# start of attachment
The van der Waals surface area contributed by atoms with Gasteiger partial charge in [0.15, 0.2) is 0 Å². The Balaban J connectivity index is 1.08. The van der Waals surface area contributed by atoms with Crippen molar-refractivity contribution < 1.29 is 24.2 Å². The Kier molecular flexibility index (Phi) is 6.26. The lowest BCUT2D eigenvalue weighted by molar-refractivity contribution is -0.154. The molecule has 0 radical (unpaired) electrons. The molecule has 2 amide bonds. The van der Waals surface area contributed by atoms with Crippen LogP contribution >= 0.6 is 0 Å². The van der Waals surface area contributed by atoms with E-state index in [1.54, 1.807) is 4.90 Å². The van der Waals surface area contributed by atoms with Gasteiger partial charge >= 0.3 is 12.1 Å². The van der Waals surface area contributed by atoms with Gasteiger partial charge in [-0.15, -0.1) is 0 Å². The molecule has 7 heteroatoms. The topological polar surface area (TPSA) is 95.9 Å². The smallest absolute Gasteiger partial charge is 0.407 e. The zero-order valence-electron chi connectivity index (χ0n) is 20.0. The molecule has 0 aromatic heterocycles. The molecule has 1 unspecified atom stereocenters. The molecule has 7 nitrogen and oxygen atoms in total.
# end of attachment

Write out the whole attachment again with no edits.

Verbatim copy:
The van der Waals surface area contributed by atoms with Gasteiger partial charge in [0.15, 0.2) is 0 Å². The Balaban J connectivity index is 1.08. The van der Waals surface area contributed by atoms with Crippen molar-refractivity contribution < 1.29 is 24.2 Å². The Kier molecular flexibility index (Phi) is 6.26. The lowest BCUT2D eigenvalue weighted by molar-refractivity contribution is -0.154. The molecule has 0 radical (unpaired) electrons. The molecule has 2 amide bonds. The van der Waals surface area contributed by atoms with Crippen LogP contribution >= 0.6 is 0 Å². The van der Waals surface area contributed by atoms with E-state index in [1.54, 1.807) is 4.90 Å². The van der Waals surface area contributed by atoms with Gasteiger partial charge >= 0.3 is 12.1 Å². The van der Waals surface area contributed by atoms with Gasteiger partial charge in [-0.15, -0.1) is 0 Å². The molecule has 7 heteroatoms. The topological polar surface area (TPSA) is 95.9 Å². The smallest absolute Gasteiger partial charge is 0.407 e. The zero-order valence-electron chi connectivity index (χ0n) is 20.0. The molecule has 0 aromatic heterocycles. The molecule has 1 unspecified atom stereocenters. The molecule has 7 nitrogen and oxygen atoms in total.